5 Types of Emails You Should Be Sending Right Now

You put a lot of work into your advertising campaigns. You create lead magnets, optimize landing pages, produce assets, and fine-tune your pitch.

But if you want to get the most from all that work, your campaign needs an effective email strategy, too. Because leads don’t behave like customers. Making a hard sell too early in the relationship can cost you. And even when your leads don’t convert, they’re still valuable—you just need a plan for what to do with them.

You need a lot more than a series of sales pitches. Here are five types of emails top brands use to maximize sales and increase the value of their ad campaigns.

1. Welcome emails

When someone signs up for your email list, you want them to hear from you as soon as possible. Welcome emails help you capitalize on each lead’s decision to sign up—before they forget who you are or why you’re emailing them.

Even if someone has signed up for a consultation or something that requires one of your employees to follow up with them individually, there needs to be an automated email that comes sooner. Your welcome email shouldn’t take weekends or holidays off, or only be available during business hours.

Welcome emails are an important touchpoint for two big reasons:

  1. They confirm that the action your lead took actually worked. They’re on the list now.
  2. They set expectations for every email that comes after.

This is your chance to give people a heads up about how often they can expect to hear from you, and what you’ll be talking to them about—which hopefully relates to your lead magnet and the messaging on your landing page.

2. Nurture emails

Nurture emails (also known as a drip campaign) give your leads a steady stream of content over a span of days, weeks, or even months. These emails may prompt your subscribers to take their next best step after signing up for your list, such as reading an article, watching a video, trying a product feature, or even engaging with you through another channel (social media, chat, etc.). Or, they may simply provide valuable information, like how to complete a task, solve a problem, or reach a goal.

The point is to maintain the relationship. If you let your leads go cold, your eventual sales pitch will be a lot less effective.

3. Re-engagement emails

If a subscriber stops opening your emails or interacting with your product, that’s a sign that something needs to change. You can’t just keep sending the same kinds of messaging. Re-engagement emails are exactly what they sound like: targeted emails to help you reconnect with unengaged subscribers. They use subject lines like:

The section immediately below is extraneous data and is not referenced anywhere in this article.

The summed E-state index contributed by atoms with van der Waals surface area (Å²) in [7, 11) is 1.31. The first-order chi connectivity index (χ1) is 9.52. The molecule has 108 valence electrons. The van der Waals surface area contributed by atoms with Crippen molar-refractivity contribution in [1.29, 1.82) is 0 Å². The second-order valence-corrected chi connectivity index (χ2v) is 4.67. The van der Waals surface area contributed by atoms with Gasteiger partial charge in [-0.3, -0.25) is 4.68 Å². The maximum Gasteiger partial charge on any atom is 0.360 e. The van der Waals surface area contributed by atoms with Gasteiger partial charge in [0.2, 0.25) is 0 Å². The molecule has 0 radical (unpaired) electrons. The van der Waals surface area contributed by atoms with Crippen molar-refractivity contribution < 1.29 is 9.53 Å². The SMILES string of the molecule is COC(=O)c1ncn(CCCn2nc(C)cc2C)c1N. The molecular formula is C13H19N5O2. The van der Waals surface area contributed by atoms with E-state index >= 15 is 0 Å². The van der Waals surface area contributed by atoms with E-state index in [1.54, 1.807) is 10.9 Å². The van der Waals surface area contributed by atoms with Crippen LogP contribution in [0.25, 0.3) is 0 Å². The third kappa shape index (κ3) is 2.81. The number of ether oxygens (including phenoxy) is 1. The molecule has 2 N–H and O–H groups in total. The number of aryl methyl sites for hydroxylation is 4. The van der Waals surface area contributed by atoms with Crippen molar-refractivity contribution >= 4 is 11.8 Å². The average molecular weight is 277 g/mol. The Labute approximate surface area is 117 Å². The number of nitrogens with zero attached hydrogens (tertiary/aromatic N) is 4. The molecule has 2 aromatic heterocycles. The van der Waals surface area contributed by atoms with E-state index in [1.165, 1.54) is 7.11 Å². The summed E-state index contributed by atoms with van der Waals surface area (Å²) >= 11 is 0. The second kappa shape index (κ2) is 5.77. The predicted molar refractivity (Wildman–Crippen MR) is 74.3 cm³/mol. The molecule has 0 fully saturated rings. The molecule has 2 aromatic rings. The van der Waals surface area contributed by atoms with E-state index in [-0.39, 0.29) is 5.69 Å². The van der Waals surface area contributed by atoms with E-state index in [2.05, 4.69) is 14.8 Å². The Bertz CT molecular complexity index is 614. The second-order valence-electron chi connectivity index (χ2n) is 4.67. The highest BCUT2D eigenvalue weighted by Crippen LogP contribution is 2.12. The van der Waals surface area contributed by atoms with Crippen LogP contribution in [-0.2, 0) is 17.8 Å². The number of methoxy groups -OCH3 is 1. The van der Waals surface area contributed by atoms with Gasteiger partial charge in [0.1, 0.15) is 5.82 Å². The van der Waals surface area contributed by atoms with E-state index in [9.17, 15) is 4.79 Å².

• We haven’t heard from you in a while . . .
  • Are you still interested in [reason they signed up]?
  • We have a gift for you!

You can decide how many emails someone has to ignore or what other cues will trigger your re-engagement emails. But the point is to break the routine and remind them why they signed up. Some brands use these to let people know that they’re about to be removed from the list (since you don’t want unengaged subscribers), or to prompt them to reevaluate their email preferences.

The goal here is to win leads back and earn another chance to make your pitch down the road.

4. Surveys

Surveys are a valuable way to learn more about your audience and potentially generate some talking points. Let’s say you have a list of 1,000 pastors or church leaders. You could use a survey to hear their thoughts about a topic or problem that relates to your industry, then publish the results to create a new lead magnet, attract links back to your website, or simply keep your audience engaged.

You could also use them to further qualify (and segment) your leads and ask questions you couldn’t fit into your sign up form.

5. Milestone emails

If someone has been using your product or supporting your organization for a long time, it’s often worth acknowledging that. When people donate monthly (or irregularly), they may not realize just how generous they’ve been. Or maybe your software has saved them a certain number of hours or money. These are things you should bring up.

Every time someone crosses a milestone in their relationship with you, that’s an opportunity to engage them—and encourage them to reach the next milestone.

Acquiring leads isn’t the end of your advertising campaign. It’s the beginning of your relationship with your subscribers.